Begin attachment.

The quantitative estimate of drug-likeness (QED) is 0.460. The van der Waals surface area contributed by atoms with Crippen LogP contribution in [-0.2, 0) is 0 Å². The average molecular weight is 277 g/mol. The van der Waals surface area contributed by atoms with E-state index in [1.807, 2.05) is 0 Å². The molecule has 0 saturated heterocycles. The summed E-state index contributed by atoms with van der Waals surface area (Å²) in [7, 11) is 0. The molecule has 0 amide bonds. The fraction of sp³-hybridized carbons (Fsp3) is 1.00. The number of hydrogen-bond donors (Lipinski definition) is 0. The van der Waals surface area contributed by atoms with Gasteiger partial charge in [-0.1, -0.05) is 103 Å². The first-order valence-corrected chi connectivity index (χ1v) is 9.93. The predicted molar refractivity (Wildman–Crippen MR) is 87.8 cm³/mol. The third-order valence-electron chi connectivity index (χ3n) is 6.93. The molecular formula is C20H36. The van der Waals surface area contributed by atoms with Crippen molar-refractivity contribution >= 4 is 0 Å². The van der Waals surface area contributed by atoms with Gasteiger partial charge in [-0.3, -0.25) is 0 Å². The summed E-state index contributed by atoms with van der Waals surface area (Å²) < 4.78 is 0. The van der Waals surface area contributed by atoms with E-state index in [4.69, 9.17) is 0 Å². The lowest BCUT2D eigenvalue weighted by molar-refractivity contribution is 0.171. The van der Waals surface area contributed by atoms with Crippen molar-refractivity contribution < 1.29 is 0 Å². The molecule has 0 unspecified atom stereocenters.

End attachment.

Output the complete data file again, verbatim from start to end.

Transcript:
The quantitative estimate of drug-likeness (QED) is 0.460. The van der Waals surface area contributed by atoms with Crippen LogP contribution in [-0.2, 0) is 0 Å². The average molecular weight is 277 g/mol. The van der Waals surface area contributed by atoms with E-state index in [1.807, 2.05) is 0 Å². The molecule has 0 saturated heterocycles. The summed E-state index contributed by atoms with van der Waals surface area (Å²) in [7, 11) is 0. The molecule has 0 amide bonds. The fraction of sp³-hybridized carbons (Fsp3) is 1.00. The number of hydrogen-bond donors (Lipinski definition) is 0. The van der Waals surface area contributed by atoms with Gasteiger partial charge in [-0.1, -0.05) is 103 Å². The first-order valence-corrected chi connectivity index (χ1v) is 9.93. The predicted molar refractivity (Wildman–Crippen MR) is 87.8 cm³/mol. The third-order valence-electron chi connectivity index (χ3n) is 6.93. The molecular formula is C20H36. The van der Waals surface area contributed by atoms with Crippen molar-refractivity contribution >= 4 is 0 Å². The van der Waals surface area contributed by atoms with Gasteiger partial charge in [-0.3, -0.25) is 0 Å². The summed E-state index contributed by atoms with van der Waals surface area (Å²) < 4.78 is 0. The van der Waals surface area contributed by atoms with E-state index in [4.69, 9.17) is 0 Å². The lowest BCUT2D eigenvalue weighted by molar-refractivity contribution is 0.171. The van der Waals surface area contributed by atoms with Crippen molar-refractivity contribution < 1.29 is 0 Å². The molecule has 0 unspecified atom stereocenters.